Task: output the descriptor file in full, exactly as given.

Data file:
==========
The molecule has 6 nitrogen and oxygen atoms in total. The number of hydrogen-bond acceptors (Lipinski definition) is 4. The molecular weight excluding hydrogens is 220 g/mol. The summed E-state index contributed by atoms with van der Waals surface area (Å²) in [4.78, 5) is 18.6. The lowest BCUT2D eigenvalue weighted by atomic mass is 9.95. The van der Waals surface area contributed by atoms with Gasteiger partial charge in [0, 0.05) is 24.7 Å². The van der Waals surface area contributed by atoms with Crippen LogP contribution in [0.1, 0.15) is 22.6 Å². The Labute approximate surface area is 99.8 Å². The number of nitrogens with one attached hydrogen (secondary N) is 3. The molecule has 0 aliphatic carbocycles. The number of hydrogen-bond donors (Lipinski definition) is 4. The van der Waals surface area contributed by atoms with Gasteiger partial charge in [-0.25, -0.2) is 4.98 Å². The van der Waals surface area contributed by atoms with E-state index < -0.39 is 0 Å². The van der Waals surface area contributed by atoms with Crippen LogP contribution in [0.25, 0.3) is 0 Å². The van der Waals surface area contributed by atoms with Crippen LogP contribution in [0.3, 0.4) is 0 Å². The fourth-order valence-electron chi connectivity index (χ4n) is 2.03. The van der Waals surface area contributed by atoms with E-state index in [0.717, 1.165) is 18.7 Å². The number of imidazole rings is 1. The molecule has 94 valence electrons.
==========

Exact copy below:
The molecule has 6 nitrogen and oxygen atoms in total. The number of hydrogen-bond acceptors (Lipinski definition) is 4. The molecular weight excluding hydrogens is 220 g/mol. The summed E-state index contributed by atoms with van der Waals surface area (Å²) in [4.78, 5) is 18.6. The lowest BCUT2D eigenvalue weighted by atomic mass is 9.95. The van der Waals surface area contributed by atoms with Gasteiger partial charge in [0, 0.05) is 24.7 Å². The van der Waals surface area contributed by atoms with Crippen LogP contribution in [0.1, 0.15) is 22.6 Å². The Labute approximate surface area is 99.8 Å². The number of nitrogens with one attached hydrogen (secondary N) is 3. The molecule has 0 aliphatic carbocycles. The number of hydrogen-bond donors (Lipinski definition) is 4. The van der Waals surface area contributed by atoms with Gasteiger partial charge in [-0.25, -0.2) is 4.98 Å². The van der Waals surface area contributed by atoms with E-state index < -0.39 is 0 Å². The van der Waals surface area contributed by atoms with Crippen LogP contribution in [0.25, 0.3) is 0 Å². The van der Waals surface area contributed by atoms with Crippen LogP contribution in [0.3, 0.4) is 0 Å². The fourth-order valence-electron chi connectivity index (χ4n) is 2.03. The van der Waals surface area contributed by atoms with E-state index in [0.717, 1.165) is 18.7 Å². The number of imidazole rings is 1. The molecule has 94 valence electrons.